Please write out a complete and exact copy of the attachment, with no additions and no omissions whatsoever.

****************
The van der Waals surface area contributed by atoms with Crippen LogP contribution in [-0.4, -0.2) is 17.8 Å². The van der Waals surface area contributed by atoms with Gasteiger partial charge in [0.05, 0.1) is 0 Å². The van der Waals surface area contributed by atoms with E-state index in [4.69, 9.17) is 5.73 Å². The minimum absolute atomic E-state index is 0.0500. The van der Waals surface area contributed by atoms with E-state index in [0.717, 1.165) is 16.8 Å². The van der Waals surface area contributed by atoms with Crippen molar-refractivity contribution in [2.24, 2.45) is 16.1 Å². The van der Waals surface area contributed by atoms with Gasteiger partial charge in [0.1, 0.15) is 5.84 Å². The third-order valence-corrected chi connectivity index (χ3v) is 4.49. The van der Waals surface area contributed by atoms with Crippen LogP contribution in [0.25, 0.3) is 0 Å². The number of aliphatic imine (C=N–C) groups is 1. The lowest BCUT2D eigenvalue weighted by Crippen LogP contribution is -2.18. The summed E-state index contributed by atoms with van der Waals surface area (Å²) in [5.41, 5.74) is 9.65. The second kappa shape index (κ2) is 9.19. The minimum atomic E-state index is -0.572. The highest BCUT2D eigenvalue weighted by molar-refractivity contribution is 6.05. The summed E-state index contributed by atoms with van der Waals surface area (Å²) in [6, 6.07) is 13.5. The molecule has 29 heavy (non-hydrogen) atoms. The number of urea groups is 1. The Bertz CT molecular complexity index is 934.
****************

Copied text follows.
The van der Waals surface area contributed by atoms with Crippen LogP contribution in [-0.4, -0.2) is 17.8 Å². The van der Waals surface area contributed by atoms with Gasteiger partial charge in [0.05, 0.1) is 0 Å². The van der Waals surface area contributed by atoms with E-state index in [4.69, 9.17) is 5.73 Å². The minimum absolute atomic E-state index is 0.0500. The van der Waals surface area contributed by atoms with E-state index in [0.717, 1.165) is 16.8 Å². The van der Waals surface area contributed by atoms with Crippen molar-refractivity contribution in [2.24, 2.45) is 16.1 Å². The van der Waals surface area contributed by atoms with Gasteiger partial charge in [0.1, 0.15) is 5.84 Å². The third-order valence-corrected chi connectivity index (χ3v) is 4.49. The van der Waals surface area contributed by atoms with Crippen LogP contribution in [0.25, 0.3) is 0 Å². The number of aliphatic imine (C=N–C) groups is 1. The lowest BCUT2D eigenvalue weighted by Crippen LogP contribution is -2.18. The summed E-state index contributed by atoms with van der Waals surface area (Å²) in [5.41, 5.74) is 9.65. The second kappa shape index (κ2) is 9.19. The minimum atomic E-state index is -0.572. The highest BCUT2D eigenvalue weighted by molar-refractivity contribution is 6.05. The summed E-state index contributed by atoms with van der Waals surface area (Å²) in [6, 6.07) is 13.5. The molecule has 29 heavy (non-hydrogen) atoms. The number of urea groups is 1. The Bertz CT molecular complexity index is 934.